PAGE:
Duran Duran: 3/27/1984

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I’m almost embarrassed to admit that I went to this concert, but it seems that Duran Duran has somehow become more hip, with the whole retro thing. Funny how that happens. Anyway, back in the 80s, they were about as pop as you can get. And I REALLY did not want to go to this concert, but my girlfriend at the time loved Duran Duran and wanted to go, so… that essentially meant that I was going.

I can say that I did not enjoy myself at all. Even the songs that I kind of liked were wretched to hear live. The main reason for this was the sheer volume of the screaming teenage girls. The screams would crescendo and drown out the music (a bad thing?). It did give me first-hand insight to how it must have been at a Beatles’ concert at the height of Beatlemania, because that was what it must have been like.

I don’t have anything else to share about this show. Musically, not my thing, but another band that I can say I’ve seen in concert.

Jake Bugg: 6/20/2014

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I was first introduced to Jake Bugg by my daughters. They both like his music and played it for me, and I immediately recognized his brilliance as a songwriter. Then, while on a family vacation to England, we visited the Cavern Club in Liverpool, and what was on display there alongside Beatles memorabilia? One of Jake Bugg’s acoustic guitars. Clearly, he was a musician worth checking out. So when he booked a show here in Asheville at the Orange Peel, an intimate venue, I knew I would be going.

Not surprising, my daughters also wanted to go. My older daughter was putting money away for college at the time, so my younger daughter decided to buy her big sister a ticket for the show, which I thought was so sweet. Anyway, it ended up being the whole family going: me, my wife, and our two girls.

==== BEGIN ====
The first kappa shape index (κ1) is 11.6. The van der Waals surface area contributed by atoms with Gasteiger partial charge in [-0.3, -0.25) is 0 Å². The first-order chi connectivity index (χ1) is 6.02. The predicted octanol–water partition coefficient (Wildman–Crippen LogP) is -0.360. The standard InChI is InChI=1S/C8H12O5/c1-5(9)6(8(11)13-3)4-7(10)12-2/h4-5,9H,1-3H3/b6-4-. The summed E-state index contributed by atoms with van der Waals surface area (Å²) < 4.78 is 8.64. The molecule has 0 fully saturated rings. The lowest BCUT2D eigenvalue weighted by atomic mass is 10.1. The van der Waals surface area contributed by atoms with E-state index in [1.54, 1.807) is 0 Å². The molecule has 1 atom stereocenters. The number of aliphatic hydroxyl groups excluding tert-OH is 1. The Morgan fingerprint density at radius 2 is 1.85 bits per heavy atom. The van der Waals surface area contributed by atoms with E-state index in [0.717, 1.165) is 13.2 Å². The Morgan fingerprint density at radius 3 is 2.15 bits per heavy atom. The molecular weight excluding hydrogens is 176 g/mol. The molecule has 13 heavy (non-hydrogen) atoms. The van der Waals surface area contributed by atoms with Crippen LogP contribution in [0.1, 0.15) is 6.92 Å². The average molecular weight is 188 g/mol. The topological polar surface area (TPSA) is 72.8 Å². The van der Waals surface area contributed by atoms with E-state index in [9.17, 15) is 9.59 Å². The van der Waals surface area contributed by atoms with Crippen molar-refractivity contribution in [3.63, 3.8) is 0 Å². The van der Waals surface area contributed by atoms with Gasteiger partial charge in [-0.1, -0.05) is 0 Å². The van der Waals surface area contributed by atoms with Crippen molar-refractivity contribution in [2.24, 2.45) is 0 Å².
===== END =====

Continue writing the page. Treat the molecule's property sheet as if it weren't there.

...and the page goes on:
The concert was amazing. Jake had a great band backing him up, and he roared through a set that was a nice mix of acoustic and electric songs, demonstrating his versatility as a songwriter and performer. He was not the type of person who spent time talking with the crowd, which was fine by me. He got up there, played his music with all he had, and then ended the show.

We were fairly close to the stage, and I have to admit that Jake looked pretty rough, like he was either burnt out from being on the road, or he had been overindulging. Very likely a combination of the two. That said, it did not seem to impact his performance, which I appreciated. I’ve seen too many musicians suck on stage because they were too stoned. But I felt a touch of sadness, fearing that he may become another in the long list of talented people who burn out way too soon. Hopefully, that will not be the case.

What will always stand out for me about this show is the joy I felt being with my family, watching my two daughters together, and sensing the sibling love that they have for each other. What more can a parent wish for?

Paul McCartney: 4/15/1990